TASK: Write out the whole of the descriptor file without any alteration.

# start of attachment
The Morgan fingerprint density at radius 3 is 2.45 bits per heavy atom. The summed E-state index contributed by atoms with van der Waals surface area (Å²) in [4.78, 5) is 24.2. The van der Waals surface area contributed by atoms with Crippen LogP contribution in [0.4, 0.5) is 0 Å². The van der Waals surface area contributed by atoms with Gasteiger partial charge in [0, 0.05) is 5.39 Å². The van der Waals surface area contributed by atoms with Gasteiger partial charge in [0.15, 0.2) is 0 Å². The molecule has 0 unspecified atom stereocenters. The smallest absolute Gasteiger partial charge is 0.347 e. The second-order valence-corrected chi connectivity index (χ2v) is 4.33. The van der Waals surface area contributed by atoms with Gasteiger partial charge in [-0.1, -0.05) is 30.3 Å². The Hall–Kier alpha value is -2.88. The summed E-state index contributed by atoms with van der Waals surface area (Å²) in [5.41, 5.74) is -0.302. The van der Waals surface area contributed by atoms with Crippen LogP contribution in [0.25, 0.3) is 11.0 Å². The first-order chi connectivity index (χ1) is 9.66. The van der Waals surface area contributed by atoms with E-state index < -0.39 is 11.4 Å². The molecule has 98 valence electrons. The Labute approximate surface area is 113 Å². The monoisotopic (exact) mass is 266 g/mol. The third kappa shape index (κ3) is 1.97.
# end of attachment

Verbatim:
The Morgan fingerprint density at radius 3 is 2.45 bits per heavy atom. The summed E-state index contributed by atoms with van der Waals surface area (Å²) in [4.78, 5) is 24.2. The van der Waals surface area contributed by atoms with Crippen LogP contribution in [0.4, 0.5) is 0 Å². The van der Waals surface area contributed by atoms with Gasteiger partial charge in [0, 0.05) is 5.39 Å². The van der Waals surface area contributed by atoms with Gasteiger partial charge in [0.15, 0.2) is 0 Å². The molecule has 0 unspecified atom stereocenters. The smallest absolute Gasteiger partial charge is 0.347 e. The second-order valence-corrected chi connectivity index (χ2v) is 4.33. The van der Waals surface area contributed by atoms with Gasteiger partial charge in [-0.1, -0.05) is 30.3 Å². The Hall–Kier alpha value is -2.88. The summed E-state index contributed by atoms with van der Waals surface area (Å²) in [5.41, 5.74) is -0.302. The van der Waals surface area contributed by atoms with Crippen LogP contribution in [0.25, 0.3) is 11.0 Å². The first-order chi connectivity index (χ1) is 9.66. The van der Waals surface area contributed by atoms with E-state index < -0.39 is 11.4 Å². The molecule has 98 valence electrons. The Labute approximate surface area is 113 Å². The monoisotopic (exact) mass is 266 g/mol. The third kappa shape index (κ3) is 1.97.